1. Common Sleeping Disorders And How To Resolve Them

    July 19, 2013

    lack of sleep

    by Dr. Frank Shallenberger

    Almost everyone has experienced trouble sleeping at some time or another. Difficulty sleeping is normal and is typically only a temporary problem, which is often due to stress or another outside factor. If you have problems sleeping on a regular basis and the lack of sleep is interfering with your daily activities, you may have a more serious sleeping problem or a sleeping disorder. Sleeping disorders have other symptoms outside of simply sleepiness and they can have a negative impact on your overall well-being, emotional balance and energy. The following are a few of the most common sleeping disorders and how they can be resolved.

     

    Insomnia

     

    Insomnia is the most common type of sleep disorder. Insomnia prohibits you from getting the amount of sleep that your body needs to wake up feeling refreshed and rested. In most situations, insomnia is a symptom of one or more other problems such as depression, stress, anxiety or a health condition. Insomnia can also be the result of your lifestyle choices such as a lack of exercise, jet lag, excessive consumption of caffeine and/or certain medications. Some common symptoms of insomnia may include:

    • Frequently waking up during the night
    • Trouble falling asleep and/or difficulty getting back to sleep when you wake during the night
    • You have to take something that allows you to get to sleep (sleeping pills)
    • Low energy levels and sleepiness during the day
    • When you do sleep it feels fragmented, light and/or exhausting

    Insomnia can take a toll on your mood, the ability to function in daily activities and energy. Fortunately, there are changes you can make that will help you get a good night’s sleep. For most people, simple changes in lifestyle are the most effective. Taking a natural supplement that works with your body’s own natural rhythm is enough to avoid having to take over-the-counter or prescription sleeping pills.

     

    Circadian Rhythm Sleep Disorders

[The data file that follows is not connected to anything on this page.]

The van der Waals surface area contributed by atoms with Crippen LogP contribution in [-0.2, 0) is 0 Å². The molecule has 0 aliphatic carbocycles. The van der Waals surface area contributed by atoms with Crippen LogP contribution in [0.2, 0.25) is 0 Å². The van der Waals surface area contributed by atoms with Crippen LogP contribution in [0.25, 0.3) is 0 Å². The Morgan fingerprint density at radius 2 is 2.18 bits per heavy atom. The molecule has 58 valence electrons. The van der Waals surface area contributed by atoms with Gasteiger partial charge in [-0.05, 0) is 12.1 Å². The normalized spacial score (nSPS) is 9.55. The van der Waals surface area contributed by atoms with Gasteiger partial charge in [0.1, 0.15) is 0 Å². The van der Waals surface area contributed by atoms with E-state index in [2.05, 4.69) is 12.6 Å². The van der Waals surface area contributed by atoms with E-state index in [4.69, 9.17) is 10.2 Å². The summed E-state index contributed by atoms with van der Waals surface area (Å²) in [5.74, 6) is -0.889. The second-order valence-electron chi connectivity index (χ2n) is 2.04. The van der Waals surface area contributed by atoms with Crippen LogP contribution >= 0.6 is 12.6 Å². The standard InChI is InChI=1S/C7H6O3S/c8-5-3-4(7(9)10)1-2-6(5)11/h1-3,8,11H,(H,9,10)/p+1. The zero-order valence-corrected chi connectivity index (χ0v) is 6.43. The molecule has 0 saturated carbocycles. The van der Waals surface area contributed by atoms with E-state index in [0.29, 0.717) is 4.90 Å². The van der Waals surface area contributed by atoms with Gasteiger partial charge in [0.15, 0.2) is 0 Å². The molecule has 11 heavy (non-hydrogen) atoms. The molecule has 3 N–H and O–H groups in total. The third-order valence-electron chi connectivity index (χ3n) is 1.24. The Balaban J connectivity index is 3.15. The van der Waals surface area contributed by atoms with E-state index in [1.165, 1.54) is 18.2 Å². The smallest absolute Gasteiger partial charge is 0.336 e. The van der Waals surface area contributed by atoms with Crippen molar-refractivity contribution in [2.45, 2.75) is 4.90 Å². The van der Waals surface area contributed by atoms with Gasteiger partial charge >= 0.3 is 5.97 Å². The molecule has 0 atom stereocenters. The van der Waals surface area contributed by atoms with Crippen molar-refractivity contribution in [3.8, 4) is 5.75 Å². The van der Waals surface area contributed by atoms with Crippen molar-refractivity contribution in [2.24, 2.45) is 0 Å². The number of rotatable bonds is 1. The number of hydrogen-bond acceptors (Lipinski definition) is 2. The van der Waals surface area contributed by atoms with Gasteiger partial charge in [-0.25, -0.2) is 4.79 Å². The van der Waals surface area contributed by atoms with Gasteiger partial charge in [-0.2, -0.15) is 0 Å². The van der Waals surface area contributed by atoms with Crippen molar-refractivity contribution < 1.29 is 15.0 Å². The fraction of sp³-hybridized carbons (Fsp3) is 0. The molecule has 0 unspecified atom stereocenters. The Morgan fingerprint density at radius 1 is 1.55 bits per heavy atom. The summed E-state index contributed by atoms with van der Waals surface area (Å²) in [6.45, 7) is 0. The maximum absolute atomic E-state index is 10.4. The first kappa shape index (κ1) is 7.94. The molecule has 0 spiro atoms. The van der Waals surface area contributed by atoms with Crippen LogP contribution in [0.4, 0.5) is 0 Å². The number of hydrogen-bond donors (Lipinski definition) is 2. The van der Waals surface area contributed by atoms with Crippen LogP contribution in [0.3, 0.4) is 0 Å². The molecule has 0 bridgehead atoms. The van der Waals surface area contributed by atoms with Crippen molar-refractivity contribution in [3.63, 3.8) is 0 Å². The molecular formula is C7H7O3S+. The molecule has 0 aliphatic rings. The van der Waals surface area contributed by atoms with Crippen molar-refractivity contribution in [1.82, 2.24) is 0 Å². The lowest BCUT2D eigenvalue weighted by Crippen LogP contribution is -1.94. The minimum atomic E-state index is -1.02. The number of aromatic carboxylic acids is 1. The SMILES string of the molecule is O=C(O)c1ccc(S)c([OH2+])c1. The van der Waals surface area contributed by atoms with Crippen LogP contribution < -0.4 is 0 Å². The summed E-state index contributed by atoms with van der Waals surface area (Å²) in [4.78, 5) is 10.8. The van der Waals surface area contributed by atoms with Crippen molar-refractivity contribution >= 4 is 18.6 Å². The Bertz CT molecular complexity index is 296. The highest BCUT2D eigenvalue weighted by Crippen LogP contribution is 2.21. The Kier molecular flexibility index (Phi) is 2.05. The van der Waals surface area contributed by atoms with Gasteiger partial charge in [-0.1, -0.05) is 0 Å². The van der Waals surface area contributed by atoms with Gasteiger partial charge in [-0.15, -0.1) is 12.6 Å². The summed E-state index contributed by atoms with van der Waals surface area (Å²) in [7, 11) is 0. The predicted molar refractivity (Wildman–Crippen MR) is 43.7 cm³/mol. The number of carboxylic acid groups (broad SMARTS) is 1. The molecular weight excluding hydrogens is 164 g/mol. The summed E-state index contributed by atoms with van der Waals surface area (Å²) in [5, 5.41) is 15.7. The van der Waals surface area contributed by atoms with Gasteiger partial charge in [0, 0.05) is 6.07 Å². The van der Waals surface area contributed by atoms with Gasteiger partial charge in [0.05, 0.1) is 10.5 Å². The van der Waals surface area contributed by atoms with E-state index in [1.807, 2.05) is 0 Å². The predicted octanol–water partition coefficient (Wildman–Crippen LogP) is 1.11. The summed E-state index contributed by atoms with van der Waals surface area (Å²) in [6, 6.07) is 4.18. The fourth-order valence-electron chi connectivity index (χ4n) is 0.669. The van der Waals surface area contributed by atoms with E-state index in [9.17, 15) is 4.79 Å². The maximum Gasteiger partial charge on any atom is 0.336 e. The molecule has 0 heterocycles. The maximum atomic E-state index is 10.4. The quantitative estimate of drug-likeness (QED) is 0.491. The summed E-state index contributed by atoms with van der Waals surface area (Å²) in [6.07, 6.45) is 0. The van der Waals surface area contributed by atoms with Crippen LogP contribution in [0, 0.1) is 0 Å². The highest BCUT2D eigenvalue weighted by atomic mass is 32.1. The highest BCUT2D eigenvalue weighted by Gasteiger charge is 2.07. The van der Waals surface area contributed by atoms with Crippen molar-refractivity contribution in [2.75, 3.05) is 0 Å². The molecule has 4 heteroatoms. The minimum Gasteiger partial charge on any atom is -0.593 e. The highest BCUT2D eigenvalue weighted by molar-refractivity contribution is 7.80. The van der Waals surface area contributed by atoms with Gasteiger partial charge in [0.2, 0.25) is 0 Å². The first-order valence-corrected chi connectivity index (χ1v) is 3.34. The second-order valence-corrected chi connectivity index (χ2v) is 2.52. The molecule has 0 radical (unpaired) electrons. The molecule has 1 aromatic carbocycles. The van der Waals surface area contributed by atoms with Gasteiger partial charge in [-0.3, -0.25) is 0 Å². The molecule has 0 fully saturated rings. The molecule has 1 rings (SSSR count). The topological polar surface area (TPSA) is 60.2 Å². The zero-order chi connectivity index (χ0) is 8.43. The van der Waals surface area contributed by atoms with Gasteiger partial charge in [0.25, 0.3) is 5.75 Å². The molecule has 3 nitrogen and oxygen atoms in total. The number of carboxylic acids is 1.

Everyone has an internal biological clock to regulate the 24-hour sleep and wake cycle, which is known as the circadian rhythms. Circadian rhythms are primarily cued by light, so in the morning when the sun rises, your brain tells your body it is time to wake-up; when there is less light at night, the brain begins to trigger the release of melatonin, a hormone in your body that makes you sleepy. When the circadian rhythms get thrown off or disrupted, you may begin to feel sleepy, disoriented or groggy at inappropriate times. Many sleeping disorders and sleeping problems are associated with disrupted circadian rhythms such as seasonal affective disorder, jet lag, insomnia and shift work. If you have a circadian rhythm disorder, there are several beneficial treatments you can try such as keeping the room dark and quiet while you are sleeping and well-lit when you are awake. It is also best to avoid exposure to bright light during the evening and to maintain a routine for eating and activity hours. You should make all attempts to go to sleep and wake up at the same time every day, avoid napping and try to avoid sleep deprivation, stress and fatigue.

     

    Shift Work Sleeping Disorder

     

    Shift work sleeping disorder may occur if your biological clock and work schedule are disrupted or are out of sync. It is common for workers to have a midnight shift, early morning shift or a rotating shift, but these schedules may be forcing your body to work when your brain is signaling sleep time, and vice versa. Many people rapidly adjust to the demands of shift work, while others get significantly less quality sleep. When workers are struggling with shift work sleeping problems, it causes sleepiness and mental lethargy while at work, which can put you at the risk of injury and decrease your productivity. To reduce the impact of shift work on your sleeping patterns, regulate your wake and sleep cycle by limiting your exposure to light when it is time to sleep and increasing exposure to light while at work, use blackout curtains during the daytime when you sleep to block out the sun, and consider taking a natural supplement such as melatonin when it is time to go to sleep.

    The first step to finding a solution for your sleeping problems is identifying what the problem is. While many sleep disorders may require a visit to your physician or CBT sessions with a psychologist, you can address many sleeping problems on your own. A consistent sleep routine, changes in lifestyle, natural sleep supplements and keeping a sleep diary are all beneficial for monitoring your sleeping patterns. For example, keep a sleep journal to record when you went to bed, when you woke up, how many hours of quality sleep you had, the food and beverages you consumed before bedtime and when you exercised. The journal will help you identify what may be preventing you from getting a good night’s sleep.
    When it comes to supplements that aid in sleep disorders, many believe in melatonin or valerian as natural ways to get a good night’s sleep. But the latest research casts doubts on the ability of these nutrients alone to do the job. Reading Beyond Melatonin and Valarian here sheds new perspective on this wide spread problem, and what to do to get that restful, deep sleep we all need.